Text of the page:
Pal's

The Friends of Abingdon filed a complaint against the town's approval for a Pal's Sudden Service location at The Meadows.

The controversy surrounding The Meadows construction project flared up again this week after the Friends of Abingdon filed a complaint over a proposed Pal’s Sudden Service location — and its trademark teal building.

It started with a single typewritten letter, delivered to Abingdon’s new town manager, Jimmy Morani, from the Friends of Abingdon, a citizens group launched in 2015 in opposition to The Meadows development along Exit 17. The Friends of Abingdon considered The Meadows — an historic plantation and grounds — a picturesque landmark that deserved preservation, and the organization filed a series of petitions, complaints and lawsuits regarding the construction site. The lawsuit was eventually dismissed, and construction finally began last February.

But the latest volley in the controversy centers on Pal’s Sudden Service, a popular regional chain that announced it would be opening a new location at The Meadows. The town’s Planning Commission approved Pal’s initial proposal on May 20 for a standard Pal’s building design, which includes bright teal paint and larger-than-life sculptures of burgers, hot dogs and fries on top of the building. The site would be the first Pal’s located in Abingdon.

The Friends of Abingdon filed an appeal, asking the Planning Commission to reverse its decision to grant Pal’s a certificate of appropriateness. The town zoning code asks for buildings to be “coordinated,” and the FOA argued that Pal’s signature bright colors and building design would clash with other buildings in the development, which include a flagship Food City store and a number of other tenants.

“The Planning Commission should not have the authority or the right to say, ‘Well, we’re going to enforce them for this guy, and we’re going to waive them for this guy,’” said Friends of Abingdon member Joe LeVine during a break in an Abingdon Town Council meeting last Thursday. LeVine signed the complaint along with four other Friends of Abingdon members.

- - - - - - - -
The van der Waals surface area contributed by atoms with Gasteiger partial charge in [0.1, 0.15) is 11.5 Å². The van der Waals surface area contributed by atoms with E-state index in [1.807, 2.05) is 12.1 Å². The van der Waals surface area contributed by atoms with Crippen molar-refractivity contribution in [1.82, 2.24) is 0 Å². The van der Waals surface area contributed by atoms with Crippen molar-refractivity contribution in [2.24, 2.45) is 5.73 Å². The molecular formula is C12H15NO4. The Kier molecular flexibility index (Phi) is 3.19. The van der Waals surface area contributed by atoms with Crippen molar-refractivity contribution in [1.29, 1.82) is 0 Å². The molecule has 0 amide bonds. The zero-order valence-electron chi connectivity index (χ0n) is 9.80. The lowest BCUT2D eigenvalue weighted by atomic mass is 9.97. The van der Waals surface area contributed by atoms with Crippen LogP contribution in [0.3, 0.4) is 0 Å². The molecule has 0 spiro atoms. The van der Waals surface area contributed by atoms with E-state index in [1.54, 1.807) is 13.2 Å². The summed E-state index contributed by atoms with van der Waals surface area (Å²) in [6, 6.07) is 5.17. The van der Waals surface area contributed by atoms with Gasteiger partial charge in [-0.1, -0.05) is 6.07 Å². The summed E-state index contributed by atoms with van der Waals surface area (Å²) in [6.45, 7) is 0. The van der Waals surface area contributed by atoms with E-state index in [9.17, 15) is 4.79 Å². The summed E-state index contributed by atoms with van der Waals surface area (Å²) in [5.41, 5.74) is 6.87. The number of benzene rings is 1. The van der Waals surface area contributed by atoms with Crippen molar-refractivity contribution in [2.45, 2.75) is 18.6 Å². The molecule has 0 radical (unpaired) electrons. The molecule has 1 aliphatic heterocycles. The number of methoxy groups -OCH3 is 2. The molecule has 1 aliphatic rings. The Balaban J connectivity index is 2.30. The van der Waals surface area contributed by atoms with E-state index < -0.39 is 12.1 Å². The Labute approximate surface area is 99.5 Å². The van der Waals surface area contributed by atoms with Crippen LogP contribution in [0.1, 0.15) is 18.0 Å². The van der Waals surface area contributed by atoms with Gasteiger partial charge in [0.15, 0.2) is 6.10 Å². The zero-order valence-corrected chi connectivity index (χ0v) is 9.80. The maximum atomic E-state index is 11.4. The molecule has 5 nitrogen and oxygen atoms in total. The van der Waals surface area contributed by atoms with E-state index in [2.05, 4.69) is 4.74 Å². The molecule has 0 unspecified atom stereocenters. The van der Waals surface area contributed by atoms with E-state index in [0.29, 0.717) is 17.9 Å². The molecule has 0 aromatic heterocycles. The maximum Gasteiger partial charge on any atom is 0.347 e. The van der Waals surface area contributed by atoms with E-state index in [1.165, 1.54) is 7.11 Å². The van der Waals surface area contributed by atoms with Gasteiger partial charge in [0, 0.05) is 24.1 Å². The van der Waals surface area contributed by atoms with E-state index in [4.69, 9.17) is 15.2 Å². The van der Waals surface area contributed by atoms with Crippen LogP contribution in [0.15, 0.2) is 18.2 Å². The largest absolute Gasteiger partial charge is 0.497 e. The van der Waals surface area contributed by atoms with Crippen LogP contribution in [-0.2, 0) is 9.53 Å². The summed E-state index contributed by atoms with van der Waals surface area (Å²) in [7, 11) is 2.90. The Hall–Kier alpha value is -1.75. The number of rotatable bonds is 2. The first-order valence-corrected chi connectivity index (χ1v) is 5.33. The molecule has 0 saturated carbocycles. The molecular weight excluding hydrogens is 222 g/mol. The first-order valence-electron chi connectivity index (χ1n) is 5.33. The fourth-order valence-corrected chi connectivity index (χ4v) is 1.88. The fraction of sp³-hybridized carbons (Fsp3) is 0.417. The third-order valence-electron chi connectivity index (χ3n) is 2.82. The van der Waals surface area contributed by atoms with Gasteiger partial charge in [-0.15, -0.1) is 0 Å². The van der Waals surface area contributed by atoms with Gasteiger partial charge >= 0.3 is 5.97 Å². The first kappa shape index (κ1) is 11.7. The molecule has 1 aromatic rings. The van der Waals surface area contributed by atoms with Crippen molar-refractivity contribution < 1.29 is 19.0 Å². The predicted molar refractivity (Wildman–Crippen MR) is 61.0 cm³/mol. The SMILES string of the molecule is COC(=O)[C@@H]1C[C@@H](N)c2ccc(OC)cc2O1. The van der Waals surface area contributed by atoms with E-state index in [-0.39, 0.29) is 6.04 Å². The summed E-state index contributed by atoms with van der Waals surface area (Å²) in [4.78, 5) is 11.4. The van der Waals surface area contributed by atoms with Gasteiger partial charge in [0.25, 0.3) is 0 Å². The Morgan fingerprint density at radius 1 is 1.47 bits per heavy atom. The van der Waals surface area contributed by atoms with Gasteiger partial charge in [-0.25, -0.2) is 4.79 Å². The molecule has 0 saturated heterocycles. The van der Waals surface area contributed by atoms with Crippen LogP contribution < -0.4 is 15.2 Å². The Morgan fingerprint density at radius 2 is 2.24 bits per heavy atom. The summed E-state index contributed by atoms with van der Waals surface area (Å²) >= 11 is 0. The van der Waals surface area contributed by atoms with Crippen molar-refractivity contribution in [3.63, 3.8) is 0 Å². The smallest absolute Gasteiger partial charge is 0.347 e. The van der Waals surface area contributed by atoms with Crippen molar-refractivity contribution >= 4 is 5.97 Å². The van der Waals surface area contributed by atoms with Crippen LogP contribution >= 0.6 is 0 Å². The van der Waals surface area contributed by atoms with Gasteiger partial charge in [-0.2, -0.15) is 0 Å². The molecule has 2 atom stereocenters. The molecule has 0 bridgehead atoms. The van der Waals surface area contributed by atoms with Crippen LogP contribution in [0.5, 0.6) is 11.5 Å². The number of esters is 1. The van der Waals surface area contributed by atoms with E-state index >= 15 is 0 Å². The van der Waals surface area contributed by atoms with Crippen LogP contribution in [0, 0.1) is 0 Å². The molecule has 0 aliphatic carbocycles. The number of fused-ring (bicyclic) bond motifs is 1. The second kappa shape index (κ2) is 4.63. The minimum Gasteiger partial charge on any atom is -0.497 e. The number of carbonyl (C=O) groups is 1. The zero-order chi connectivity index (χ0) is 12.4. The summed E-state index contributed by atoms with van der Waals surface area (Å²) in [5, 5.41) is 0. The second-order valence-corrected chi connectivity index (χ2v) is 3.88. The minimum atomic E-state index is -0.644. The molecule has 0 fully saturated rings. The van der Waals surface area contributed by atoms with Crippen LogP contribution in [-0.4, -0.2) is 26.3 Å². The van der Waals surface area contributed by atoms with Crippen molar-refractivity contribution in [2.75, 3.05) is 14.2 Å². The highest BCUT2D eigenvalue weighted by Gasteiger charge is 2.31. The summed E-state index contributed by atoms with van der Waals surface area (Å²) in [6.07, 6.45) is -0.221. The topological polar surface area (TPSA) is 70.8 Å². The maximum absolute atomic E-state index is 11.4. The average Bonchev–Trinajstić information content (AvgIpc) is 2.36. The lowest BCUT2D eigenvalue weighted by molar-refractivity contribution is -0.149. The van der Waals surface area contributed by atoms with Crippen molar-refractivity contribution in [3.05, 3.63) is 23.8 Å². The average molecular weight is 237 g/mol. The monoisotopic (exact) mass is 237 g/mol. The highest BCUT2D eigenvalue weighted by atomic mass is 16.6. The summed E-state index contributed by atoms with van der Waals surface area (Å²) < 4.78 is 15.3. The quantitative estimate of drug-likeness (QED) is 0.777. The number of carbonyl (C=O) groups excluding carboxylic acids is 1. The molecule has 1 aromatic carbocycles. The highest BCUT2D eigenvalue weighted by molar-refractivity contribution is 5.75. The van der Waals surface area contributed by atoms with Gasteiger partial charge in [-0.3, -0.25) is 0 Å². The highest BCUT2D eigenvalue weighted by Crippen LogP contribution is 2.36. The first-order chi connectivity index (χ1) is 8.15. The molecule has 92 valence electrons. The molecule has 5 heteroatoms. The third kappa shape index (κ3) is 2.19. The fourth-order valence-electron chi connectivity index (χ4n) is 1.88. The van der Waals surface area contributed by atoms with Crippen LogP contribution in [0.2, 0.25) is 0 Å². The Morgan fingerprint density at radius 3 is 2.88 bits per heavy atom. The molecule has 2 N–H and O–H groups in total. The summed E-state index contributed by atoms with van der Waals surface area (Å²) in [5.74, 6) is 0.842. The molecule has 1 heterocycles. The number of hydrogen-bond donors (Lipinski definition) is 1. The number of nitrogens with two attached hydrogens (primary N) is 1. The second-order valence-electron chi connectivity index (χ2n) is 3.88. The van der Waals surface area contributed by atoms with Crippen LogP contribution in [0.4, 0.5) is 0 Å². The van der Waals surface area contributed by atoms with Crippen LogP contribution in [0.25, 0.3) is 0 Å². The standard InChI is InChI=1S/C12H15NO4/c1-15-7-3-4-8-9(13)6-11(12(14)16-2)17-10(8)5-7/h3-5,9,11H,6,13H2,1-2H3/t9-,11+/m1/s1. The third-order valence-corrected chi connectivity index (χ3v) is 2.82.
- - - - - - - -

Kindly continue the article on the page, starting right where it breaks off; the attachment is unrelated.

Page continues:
After the complaint was filed, Pal’s CEO Thom Crosby issued a statement to the Bristol Herald Courier, saying that Pal’s would pull out of the development altogether if the original certificate was not honored.

“The color and design are important elements of the Pal’s brand,” Crosby said in the statement.

Almost all Pal’s locations look identical, with a few exceptions. The earliest buildings, built in 1956 and 1960 on Revere Street and Lynn Garden Drive in Kingsport, are still active and feature a retro walk-thru design. A Pal’s located in the Greeneville Commons in Greeneville, Tennessee, blends in with the other walk-in restaurants in the shopping center. Johnson City also features two distinct Pal’s looks — one is in the interior of the Johnson City Mall, and another added in 2016 on North State of Franklin Road is painted beige and features food sculptures made out of brick to adhere to Johnson City building regulations. Those changes added $250,000 to that building’s construction.

For Abingdon, Pal’s offers significant economic benefits, according to Town Manager Jimmy Morani

“Pal’s is estimated to generate $200,000 to $222,000 sales tax revenue annually for the town,” Morani said. “That is approximately one-third of the annual debt service for the sports complex.”

Additionally, Pal’s estimates that the new location would create 60 jobs for Abingdon.

“We need the development,” Morani said. “The development needs the sports complex.”

The Friends of Abingdon said they were not opposed to Pal’s coming to Abingdon in their letter and that “Pal’s is a well-respected, reputable company that would be an asset to Abingdon and generate tax revenue.”

“I want the Pal’s to be built in Abingdon,” said LeVine. “… But I think it’s just a mistake to violate ordinances. Everybody should be treated equally by the town.”

The Abingdon Town Council has scheduled a public hearing on how to proceed, which will take place on Monday, July 1, at 6:30 p.m. in Town Hall.

The story has already generated huge interest online, so robust attendance is expected at Monday’s hearing.

“I think you can just take a look on Facebook. It’s public hearing all over Facebook today,” Town Councilman Derek Webb said at a work session on Thursday. “People are talking about burning trash cans if we don’t get Pal’s — and angry mobs. Seriously, have you read it?”

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